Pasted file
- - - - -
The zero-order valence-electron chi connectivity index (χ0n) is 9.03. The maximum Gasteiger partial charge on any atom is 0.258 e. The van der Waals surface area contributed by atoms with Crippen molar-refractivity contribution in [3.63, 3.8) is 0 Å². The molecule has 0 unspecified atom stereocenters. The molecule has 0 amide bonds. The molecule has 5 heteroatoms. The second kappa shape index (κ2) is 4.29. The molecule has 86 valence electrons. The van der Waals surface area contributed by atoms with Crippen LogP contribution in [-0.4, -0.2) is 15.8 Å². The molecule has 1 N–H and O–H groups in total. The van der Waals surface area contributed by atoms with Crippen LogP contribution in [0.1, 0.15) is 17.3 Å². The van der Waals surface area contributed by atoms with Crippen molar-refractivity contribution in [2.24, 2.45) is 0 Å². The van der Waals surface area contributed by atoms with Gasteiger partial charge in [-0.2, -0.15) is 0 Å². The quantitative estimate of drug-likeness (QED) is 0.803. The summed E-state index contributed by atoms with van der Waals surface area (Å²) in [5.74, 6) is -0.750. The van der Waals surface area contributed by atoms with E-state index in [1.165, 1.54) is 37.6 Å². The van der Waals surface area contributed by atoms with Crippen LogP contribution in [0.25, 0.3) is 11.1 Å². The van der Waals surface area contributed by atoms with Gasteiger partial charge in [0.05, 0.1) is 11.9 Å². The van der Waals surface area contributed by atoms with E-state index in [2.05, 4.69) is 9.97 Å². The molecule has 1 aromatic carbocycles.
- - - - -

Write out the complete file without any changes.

The zero-order valence-electron chi connectivity index (χ0n) is 9.03. The maximum Gasteiger partial charge on any atom is 0.258 e. The van der Waals surface area contributed by atoms with Crippen molar-refractivity contribution in [3.63, 3.8) is 0 Å². The molecule has 0 unspecified atom stereocenters. The molecule has 0 amide bonds. The molecule has 5 heteroatoms. The second kappa shape index (κ2) is 4.29. The molecule has 86 valence electrons. The van der Waals surface area contributed by atoms with Crippen LogP contribution in [-0.4, -0.2) is 15.8 Å². The molecule has 1 N–H and O–H groups in total. The van der Waals surface area contributed by atoms with Crippen LogP contribution in [0.1, 0.15) is 17.3 Å². The van der Waals surface area contributed by atoms with Crippen molar-refractivity contribution in [2.24, 2.45) is 0 Å². The van der Waals surface area contributed by atoms with Gasteiger partial charge in [-0.2, -0.15) is 0 Å². The quantitative estimate of drug-likeness (QED) is 0.803. The summed E-state index contributed by atoms with van der Waals surface area (Å²) in [5.74, 6) is -0.750. The van der Waals surface area contributed by atoms with E-state index in [1.165, 1.54) is 37.6 Å². The van der Waals surface area contributed by atoms with Crippen LogP contribution in [0.25, 0.3) is 11.1 Å². The van der Waals surface area contributed by atoms with Gasteiger partial charge in [0.05, 0.1) is 11.9 Å². The van der Waals surface area contributed by atoms with E-state index in [2.05, 4.69) is 9.97 Å². The molecule has 1 aromatic carbocycles.